Everyone pretty much said it at the same time, though I think one or two of them might have used another word. I know it was what Risty and I were saying.
"It's better this way," she assured us shakily, stooping to maneuver a few of her trinkets back into the jewelry box. "I... he always dreaded the biennial calls home, and... now he won't have t-to put up w-with..."
"Risty, it's okay," I soothed, my hand on her back.
"Rogue, I am all alone in this world now," she said starkly, eyes wide and unfocused. "Not a copper to my name. An orphan, for all intents and purposes. I... I've lost everything."
Actually, it was Jean who said that, not me. When Risty and I looked up at her, we were both equally surprised to see every X-Man who'd been watching this shit-show standing around her, all holding out a handful of her spilled barbells, hoops and studs. Dewey-eyed, she raised the box upward and held the fractured lid back, and they all poured the jewelry inside it, and it was like some kind of beautiful friendship ceremony that I think should be practiced all over the planet.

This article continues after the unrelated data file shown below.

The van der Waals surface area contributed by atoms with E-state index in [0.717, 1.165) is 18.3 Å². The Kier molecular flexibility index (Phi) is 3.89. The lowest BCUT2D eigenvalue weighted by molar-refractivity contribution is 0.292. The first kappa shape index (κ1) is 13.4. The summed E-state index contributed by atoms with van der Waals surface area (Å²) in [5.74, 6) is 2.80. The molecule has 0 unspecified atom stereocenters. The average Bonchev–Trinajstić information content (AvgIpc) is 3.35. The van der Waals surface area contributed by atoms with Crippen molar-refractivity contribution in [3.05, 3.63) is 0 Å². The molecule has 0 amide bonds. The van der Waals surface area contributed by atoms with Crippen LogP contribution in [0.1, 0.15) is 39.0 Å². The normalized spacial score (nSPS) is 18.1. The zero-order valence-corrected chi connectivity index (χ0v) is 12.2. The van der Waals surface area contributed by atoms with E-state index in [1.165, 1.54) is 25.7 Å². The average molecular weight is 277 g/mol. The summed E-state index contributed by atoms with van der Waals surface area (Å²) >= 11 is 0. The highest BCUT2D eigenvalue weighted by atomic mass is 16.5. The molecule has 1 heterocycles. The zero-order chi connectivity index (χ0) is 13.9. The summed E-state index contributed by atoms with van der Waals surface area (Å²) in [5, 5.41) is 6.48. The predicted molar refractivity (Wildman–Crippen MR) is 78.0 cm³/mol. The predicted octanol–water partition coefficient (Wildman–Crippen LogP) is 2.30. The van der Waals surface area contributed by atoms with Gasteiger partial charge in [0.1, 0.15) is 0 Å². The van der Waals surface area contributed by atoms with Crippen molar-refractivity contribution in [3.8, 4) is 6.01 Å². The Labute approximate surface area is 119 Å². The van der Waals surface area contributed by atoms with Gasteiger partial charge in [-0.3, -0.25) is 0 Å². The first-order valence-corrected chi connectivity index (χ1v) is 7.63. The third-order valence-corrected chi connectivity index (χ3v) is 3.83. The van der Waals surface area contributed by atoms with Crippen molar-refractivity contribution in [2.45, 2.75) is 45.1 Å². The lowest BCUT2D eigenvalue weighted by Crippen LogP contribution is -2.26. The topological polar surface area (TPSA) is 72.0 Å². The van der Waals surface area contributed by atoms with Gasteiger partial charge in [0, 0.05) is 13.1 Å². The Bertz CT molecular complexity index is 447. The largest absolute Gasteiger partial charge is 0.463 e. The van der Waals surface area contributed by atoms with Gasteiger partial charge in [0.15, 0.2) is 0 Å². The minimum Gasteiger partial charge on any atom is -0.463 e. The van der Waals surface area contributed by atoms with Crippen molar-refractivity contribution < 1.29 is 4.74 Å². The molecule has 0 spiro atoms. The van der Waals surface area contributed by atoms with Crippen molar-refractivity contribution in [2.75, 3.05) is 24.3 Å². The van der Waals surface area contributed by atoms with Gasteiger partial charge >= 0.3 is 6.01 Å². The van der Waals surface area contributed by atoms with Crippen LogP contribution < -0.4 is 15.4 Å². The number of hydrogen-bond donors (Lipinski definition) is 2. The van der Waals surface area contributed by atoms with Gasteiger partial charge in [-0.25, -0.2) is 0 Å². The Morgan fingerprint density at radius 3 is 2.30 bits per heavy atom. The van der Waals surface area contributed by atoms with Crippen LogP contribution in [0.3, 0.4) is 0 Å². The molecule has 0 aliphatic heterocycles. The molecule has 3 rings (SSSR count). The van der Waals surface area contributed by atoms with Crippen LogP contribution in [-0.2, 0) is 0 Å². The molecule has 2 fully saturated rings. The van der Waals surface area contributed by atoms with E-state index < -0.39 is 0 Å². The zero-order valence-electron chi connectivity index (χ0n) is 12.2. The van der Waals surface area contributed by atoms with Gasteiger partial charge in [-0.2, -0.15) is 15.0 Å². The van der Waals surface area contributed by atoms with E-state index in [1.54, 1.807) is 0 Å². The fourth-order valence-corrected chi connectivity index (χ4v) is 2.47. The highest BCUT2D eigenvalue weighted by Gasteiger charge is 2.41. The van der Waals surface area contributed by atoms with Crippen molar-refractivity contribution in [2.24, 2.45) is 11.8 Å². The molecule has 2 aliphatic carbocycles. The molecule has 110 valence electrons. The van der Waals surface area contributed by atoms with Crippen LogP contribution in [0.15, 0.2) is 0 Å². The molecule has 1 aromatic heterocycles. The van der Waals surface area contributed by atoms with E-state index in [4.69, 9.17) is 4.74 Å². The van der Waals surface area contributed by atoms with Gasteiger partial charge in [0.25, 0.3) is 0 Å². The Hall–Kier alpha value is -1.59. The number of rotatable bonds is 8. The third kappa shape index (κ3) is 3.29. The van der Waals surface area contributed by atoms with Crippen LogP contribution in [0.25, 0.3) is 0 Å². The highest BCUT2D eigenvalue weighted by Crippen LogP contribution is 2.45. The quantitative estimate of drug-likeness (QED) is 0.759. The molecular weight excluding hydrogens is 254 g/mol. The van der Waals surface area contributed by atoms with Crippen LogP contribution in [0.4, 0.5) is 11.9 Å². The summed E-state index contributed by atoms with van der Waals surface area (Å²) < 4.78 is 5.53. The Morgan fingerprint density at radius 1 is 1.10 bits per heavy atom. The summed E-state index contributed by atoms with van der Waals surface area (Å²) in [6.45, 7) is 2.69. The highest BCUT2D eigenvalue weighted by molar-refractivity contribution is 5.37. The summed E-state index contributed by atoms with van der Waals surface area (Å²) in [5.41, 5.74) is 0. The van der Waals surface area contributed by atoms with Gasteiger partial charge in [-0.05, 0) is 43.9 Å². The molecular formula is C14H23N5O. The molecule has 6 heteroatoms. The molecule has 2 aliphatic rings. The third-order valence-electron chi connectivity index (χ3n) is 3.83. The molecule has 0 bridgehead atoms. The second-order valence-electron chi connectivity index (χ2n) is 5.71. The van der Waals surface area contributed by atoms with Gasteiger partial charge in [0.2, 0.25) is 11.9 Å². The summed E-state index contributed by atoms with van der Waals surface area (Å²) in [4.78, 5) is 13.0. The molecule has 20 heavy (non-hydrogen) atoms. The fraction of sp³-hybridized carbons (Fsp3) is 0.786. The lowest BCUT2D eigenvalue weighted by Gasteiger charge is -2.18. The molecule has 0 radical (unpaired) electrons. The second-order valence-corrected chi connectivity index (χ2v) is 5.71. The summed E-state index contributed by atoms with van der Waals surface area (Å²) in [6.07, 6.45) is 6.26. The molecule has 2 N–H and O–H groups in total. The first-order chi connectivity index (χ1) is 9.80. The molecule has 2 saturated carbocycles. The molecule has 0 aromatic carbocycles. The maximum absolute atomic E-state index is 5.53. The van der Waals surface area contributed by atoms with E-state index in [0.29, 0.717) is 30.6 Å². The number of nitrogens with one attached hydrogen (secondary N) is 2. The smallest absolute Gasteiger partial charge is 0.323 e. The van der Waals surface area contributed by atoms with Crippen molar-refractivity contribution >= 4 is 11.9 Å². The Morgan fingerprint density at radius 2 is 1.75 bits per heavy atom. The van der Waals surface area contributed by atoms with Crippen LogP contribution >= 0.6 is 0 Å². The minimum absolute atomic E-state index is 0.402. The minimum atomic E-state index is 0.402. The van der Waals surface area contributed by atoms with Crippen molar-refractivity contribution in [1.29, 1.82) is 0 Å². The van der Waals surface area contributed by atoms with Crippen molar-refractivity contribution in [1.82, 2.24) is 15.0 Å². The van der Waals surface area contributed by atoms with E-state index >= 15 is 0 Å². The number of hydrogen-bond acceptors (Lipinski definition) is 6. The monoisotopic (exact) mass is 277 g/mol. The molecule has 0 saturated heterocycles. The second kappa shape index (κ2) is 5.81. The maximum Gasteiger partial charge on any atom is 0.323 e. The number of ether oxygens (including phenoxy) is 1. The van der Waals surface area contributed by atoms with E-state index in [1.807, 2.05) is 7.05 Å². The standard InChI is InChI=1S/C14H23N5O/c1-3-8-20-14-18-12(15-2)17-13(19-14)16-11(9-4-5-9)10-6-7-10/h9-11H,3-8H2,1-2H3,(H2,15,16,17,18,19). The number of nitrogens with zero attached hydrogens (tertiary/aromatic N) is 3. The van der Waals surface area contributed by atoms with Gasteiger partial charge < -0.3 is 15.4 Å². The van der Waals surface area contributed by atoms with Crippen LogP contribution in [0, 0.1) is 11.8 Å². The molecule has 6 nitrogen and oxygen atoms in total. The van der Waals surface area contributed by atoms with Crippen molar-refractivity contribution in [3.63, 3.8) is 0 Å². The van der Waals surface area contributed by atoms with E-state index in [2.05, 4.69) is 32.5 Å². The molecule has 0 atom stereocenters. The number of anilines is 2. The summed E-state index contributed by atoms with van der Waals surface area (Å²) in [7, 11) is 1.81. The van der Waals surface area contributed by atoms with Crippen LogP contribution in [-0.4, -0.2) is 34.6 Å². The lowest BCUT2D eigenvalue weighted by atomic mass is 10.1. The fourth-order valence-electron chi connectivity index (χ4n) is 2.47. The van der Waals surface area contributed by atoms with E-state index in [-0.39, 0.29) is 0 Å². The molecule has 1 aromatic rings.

"Cheers, mes amis," she blubbered. "I... oh, I haven't lost anything at all, have I?"
Silently, they began picking up her clothes, the men-folk careful not to come into contact with undergarments. Then we all filed back to our cozy room and put it all away. And nobody spoke the whole time; too much had gone on. On their way out, Scott, Amara, Evan, Bobby and Kurt all patted Risty on the back or squeezed her shoulder, and she smiled at them, touched their hands. From across the hall, we caught sight of Logan nodding with a slight grin before he took off; I knew he thought Lavender did exactly what he'd have done.
"So that happened," Kitty said. She and Jean had hung back, of course. Girl talk.
"It did." Risty rubbed the side of her face, then looked up and asked, "How'd you lot even know what was happening? Did I activate some kind of distress beacon?"
"Rogue did," Jean said with a slight smile. "She ran past me like her clothes were on fire, and I picked up the basic idea that your dad was trying to take you away from us. So I sent out a hasty call to our team, and they showed. I didn't contact Amara, though; she must have been hanging out with one of the others and tagged along."
"Well, she was more than welcome to. This is... words can't express-"
"Then don't," she said with a shake of her head. "It's what we're all about."
"Oh, you guys!" Kitty bubbled as she threw her arms around us, and there was nothing ghostly about her deathgrip that time, I can tell you. "I knew it would all work out, I just knew it!"
"What do you mean?" I asked with a slight laugh.
"Y'know... 'life-mates'? Kind of hard to miss that one, even for me."
"Look," Risty began nervously, "I just said that to goad my father. He was being a curmudgeon to the lot of you and it was time I took him down a peg."
"So you didn't mean it?" she needled.